But, as our new study reveals, there is another way of collecting the data. And it involves African and other country governments just being proactive and asking directly for the data.  Over the past few years, 11 different governments – from Congo to Cambodia – have already done so. Officials have literally just asked the Economic Counsellor in their country to help them include Chinese data in their aid data records (which are often known as AIMS in the development world). In some cases, the government officials also asked UNDP country offices to help make these connections to Chinese counterparts in the country and help actively with the data—kind of like using amazon as the platform to compile the birthday list. But the basic point is the same: they just asked.

The great news is that in our 11 cases, the Economic Counsellor, when asked, said, “Yes we can”. In some cases, gathering the data into the records has taken several iterations, and in others the data requires even more work to ensure accuracy (it is often smaller than media reports, for example). But the fact that the “just asking” strategy has worked for these 11 countries is significant. More countries could follow suit, which would help them better plan for their budgeting priorities in particular because they fully understand the flows from China and many other countries.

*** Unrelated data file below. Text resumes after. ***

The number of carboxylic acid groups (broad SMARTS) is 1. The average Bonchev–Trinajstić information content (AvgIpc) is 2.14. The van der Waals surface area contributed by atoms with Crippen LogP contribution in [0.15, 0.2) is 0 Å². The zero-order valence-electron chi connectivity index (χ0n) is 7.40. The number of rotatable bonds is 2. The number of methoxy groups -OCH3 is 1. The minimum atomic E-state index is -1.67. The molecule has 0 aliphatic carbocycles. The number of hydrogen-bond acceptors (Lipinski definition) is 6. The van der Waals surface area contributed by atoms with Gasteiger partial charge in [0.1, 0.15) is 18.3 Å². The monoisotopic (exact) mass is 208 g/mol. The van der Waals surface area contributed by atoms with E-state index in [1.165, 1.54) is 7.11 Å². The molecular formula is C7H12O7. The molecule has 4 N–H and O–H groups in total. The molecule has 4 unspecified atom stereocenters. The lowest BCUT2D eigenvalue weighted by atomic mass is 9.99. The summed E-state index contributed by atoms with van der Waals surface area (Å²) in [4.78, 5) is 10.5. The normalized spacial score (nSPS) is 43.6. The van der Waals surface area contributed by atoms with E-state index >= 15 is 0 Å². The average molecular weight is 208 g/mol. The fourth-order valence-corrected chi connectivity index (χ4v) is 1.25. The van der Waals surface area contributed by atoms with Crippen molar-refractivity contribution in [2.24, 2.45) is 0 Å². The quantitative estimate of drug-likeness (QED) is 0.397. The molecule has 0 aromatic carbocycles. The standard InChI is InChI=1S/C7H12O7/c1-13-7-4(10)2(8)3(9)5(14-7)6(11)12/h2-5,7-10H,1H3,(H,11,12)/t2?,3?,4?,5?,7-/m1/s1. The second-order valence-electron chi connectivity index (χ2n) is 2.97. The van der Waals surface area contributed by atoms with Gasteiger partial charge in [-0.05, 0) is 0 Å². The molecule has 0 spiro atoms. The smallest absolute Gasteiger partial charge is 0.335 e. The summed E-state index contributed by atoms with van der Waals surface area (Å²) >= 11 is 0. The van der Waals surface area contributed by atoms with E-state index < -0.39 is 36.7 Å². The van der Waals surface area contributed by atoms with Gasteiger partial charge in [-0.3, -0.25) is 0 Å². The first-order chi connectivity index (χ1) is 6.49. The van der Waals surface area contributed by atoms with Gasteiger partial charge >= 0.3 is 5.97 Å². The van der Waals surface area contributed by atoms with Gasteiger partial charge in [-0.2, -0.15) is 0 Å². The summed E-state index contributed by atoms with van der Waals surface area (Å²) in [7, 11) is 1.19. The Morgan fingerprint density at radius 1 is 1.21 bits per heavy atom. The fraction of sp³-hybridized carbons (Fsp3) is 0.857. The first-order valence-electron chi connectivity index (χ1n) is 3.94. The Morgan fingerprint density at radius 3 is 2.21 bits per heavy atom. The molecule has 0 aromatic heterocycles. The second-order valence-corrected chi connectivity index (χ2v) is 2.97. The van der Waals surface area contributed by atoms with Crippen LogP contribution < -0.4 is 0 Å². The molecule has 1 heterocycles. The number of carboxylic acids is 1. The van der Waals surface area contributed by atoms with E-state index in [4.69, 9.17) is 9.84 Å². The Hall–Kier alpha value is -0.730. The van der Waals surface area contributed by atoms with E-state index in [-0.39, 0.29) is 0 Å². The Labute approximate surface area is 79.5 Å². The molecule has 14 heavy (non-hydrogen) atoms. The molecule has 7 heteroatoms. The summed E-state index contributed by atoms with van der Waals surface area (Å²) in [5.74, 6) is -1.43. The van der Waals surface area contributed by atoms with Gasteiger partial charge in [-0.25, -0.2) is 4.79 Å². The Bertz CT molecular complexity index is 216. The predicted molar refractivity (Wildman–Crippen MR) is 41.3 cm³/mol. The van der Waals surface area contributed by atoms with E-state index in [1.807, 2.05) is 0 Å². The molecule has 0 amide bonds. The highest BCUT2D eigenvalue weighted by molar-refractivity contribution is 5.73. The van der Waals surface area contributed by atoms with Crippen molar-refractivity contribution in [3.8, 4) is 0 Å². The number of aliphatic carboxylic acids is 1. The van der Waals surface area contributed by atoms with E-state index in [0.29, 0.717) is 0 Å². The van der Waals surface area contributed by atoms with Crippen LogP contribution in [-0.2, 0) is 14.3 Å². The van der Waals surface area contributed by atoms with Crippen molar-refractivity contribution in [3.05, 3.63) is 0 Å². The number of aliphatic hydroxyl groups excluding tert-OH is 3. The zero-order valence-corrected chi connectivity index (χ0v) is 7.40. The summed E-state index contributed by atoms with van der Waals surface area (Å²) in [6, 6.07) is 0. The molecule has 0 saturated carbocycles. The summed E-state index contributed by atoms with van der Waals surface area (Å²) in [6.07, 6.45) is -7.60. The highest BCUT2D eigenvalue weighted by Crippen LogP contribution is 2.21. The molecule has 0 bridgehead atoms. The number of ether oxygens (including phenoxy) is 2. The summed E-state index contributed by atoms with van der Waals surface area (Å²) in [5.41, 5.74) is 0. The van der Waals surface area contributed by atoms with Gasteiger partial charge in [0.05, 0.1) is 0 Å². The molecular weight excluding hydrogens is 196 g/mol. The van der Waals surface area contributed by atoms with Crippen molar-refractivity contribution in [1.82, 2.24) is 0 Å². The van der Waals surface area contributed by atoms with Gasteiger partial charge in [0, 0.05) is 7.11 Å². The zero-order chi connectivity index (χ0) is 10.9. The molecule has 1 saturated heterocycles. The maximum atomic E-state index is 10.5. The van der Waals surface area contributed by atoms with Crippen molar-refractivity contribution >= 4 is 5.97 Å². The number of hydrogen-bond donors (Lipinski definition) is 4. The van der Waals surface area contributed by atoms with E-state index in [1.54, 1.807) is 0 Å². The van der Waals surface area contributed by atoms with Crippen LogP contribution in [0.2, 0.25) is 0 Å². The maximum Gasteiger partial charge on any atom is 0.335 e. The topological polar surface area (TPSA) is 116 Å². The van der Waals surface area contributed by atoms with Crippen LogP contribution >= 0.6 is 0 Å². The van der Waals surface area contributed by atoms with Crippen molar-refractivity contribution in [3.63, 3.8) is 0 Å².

Indeed, there is potential for the Chinese government itself to use this “just ask” strategy to, in time, build a complete picture of its foreign aid, from the bottom up, in country, where there is the best information about what is really happening.  This could be a better outcome for the countries receiving China’s foreign aid, and also a better outcome for China. Government officials in Beijing could compile this sort of information into a more comprehensive report on China’s foreign aid – perhaps a white paper or a regular annual report.  Of course, UNDP China would always be ready to help the government do so.

In addition, for countries that are interested in engaging China as a provider could use the 2nd monitoring round of the Global Partnership for Effective Development Cooperation (GPEDC) as an opportunity to request for more data on their development co-operation efforts. The monitoring guide detailing mode of participation, indicator methodology, and data collection and reporting will be made available in the 3rd week of October on its on-line community space. The data collection period at the country level is from October 2015 to March 2016. The results of the survey will feed into a meeting of the GPEDC in Kenya in November 2016.

Now is the time for countries to work with the Chinese government on this important issue.

Hannah RyderAbout the Author
Hannah Wanjie Ryder is the Head of Policy and Partnership  for UNDP China. You can reach her own blog by clicking here.



The content of this blog does not reflect the official opinion of UNDP. Responsibility for the information and views expressed in the blog lies entirely with the author(s).